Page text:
Part 3: The Strange Choice of the "First Seven Apparitions"

by Marco Corvaglia

Go to Part 1: An Inadequate Commission

Go to the full index of the study: Who Will Judge the Judges? The Unresolvable Contradictions of the Commission of Inquiry on Medjugorje

La collina del Podbrdo a Medjugorje

The Podbrdo hill



A study (reproduced on pages 166-171 of the book Processo a Medjugorje) written by two members of the commission and titled The origins of the "Medjugorje" phenomenon is attached to the proceedings of the 15 December 2012 session (we have already reported some passages in Part 1).



It is clear from it that at that time the commission had already taken note of the elements deemed negative and / or doubtful.

This study also reads:


The International Commission, on 5 October 2012, on the basis of the work done and the materials acquired, charged (Redacted) and (Redacted) to "reconstruct the beginnings" of the events in Medjugorje.
[Appendix V - 15 December 2012 Proceedings, in D. Murgia, Processo a Medjugorje, Rubbettino, 2021, p. 168]

It is strange that almost three years after the commission was set up, the need was still felt to "reconstruct the beginnings". In particular, why did this interest in the beginnings manifest itself only after they had become aware of the problematic elements of the Medjugorje phenomenon?

 Was it an interest aimed at understanding the facts, or at seeking justifications in the facts  for a decision already made?


Let's continue reading the document:


Given the complexity of the phenomenon, the need arose immediately to clarify the perspective or criteria through which to re-read and tie together the historical data, setting a precise and reasonable "starting point" and an equally precise and reasonable "ending point" [.. .].
The perspectives-criteria examined were essentially three: - the intrusion of the Herzegovinian case; - the moment when the group of alleged visionaries dissolved; - the place of the apparitions. In the meeting of 30 November 2012, at the "Marianum" Pontifical Theological Faculty, professors Perrella and Szentmártoni discussed the different approaches and decided to choose the third option, which is the perspective-criterion of the place of the apparitions, namely Podbrdo, as a logical and reasonable element that allows a clear distinction to be made between the initial phase of the apparitions and the subsequent phase...

Hence the choice of the "first seven attested (presumed) 'apparitions'". [ibid.]

The document then reports the distinctive characteristics of these "apparitions" and finally it says that the "original event [is] now said to be supernatural by 12 Members of the International Commission". [ibid., p. 170]



 There is something strange. Let's recap, paying close attention to the dates.

 On October 5, 2012 (eleventh session) the commission asked two members to "reconstruct the beginnings of the events".

 On November 30, 2012, members Salvatore M. Perrella and Mihály Szentmártoni met at the Theological Faculty where the first is a Professor, and decide, among various options, what is to be considered the "original event" of Medjugorje: the first seven "apparitions".

 On December 14, 2012, the document The origins of the "Medjugorje" phenomenon is closed and dated [cf. Murgia, Processo a Medjugorje, p. 171] (it will then be presented to the commission the following day, on the occasion of the twelfth session).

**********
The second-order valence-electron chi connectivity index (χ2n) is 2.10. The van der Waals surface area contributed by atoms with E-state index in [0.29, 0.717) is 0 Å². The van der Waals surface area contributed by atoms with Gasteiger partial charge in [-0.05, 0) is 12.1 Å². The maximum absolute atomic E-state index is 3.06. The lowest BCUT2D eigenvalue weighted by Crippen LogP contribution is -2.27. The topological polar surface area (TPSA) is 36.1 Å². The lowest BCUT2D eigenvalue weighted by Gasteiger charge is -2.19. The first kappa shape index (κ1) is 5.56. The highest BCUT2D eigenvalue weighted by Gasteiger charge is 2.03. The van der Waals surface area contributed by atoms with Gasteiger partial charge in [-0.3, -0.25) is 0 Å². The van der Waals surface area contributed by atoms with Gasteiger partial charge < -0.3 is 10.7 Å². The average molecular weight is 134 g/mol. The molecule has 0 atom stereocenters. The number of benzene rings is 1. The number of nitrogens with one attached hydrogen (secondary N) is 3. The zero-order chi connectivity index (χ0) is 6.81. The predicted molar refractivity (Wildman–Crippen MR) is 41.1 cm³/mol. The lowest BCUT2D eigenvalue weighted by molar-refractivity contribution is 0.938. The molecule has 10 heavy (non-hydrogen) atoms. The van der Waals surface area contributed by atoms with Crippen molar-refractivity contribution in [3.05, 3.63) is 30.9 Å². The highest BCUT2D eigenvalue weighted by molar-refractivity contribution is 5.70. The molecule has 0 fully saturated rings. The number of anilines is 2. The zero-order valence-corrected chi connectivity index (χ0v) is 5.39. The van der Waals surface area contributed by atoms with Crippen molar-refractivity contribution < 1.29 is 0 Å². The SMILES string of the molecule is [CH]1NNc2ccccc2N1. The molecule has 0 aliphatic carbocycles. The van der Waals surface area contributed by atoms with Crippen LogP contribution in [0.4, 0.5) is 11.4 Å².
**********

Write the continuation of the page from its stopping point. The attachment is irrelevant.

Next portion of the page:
In this document, on the one hand, the commission is informed of what is meant by "original event" and, at the same time, on the other hand, it is reported that a large majority of the commission considers the "original event" to be supernatural.


This means that the commission was evidently already oriented towards saving an "original event", whatever it was. That is, regardless of the specific characteristics that defined the “original event” (the options considered did differ considerably, given that, for example, the Herzegovinian case entered into a relationship with Medjugorje only in December 1981).

And the two drafters of the document already had a clear and numerically precise picture of the positions within the commission.


In the session of 15 December 2012, there is a member of the commission who protests at the choice to divide the phenomenon in two:


It appears that one of the Members of the Commission during the debate accused an authoritative exponent of having arbitrarily decided to distinguish the beginnings of the phenomenon from its subsequent history. A sort of wet sponge to divide the Medjugorje phenomenon into two parts, creating a before and an after. The accusation was immediately dismissed and it was ascertained that in reality the division into two stages of the phenomenon was the opinion, if not of all, at least of the majority of the members of the Commission
[15 December 2012 Proceeedings, in Murgia, Processo a Medjugorje, p. 254, note 3]

It is undisputed that the choice was shared by a large majority (just look at the final resolutions). But that doesn't automatically make it more sensible and justified. If an incoherent decision were made by a majority, it would be all the worse.


The oddities connected to the choice of the "first seven apparitions" are not over, however, as we are about to see.

Go to Part 4: The “Seven Apparitions” and the Commission’s Glaring Errors

Marco Corvaglia

English linguistic revision by Richard Chonak

Copyright © Marco Corvaglia. All rights reserved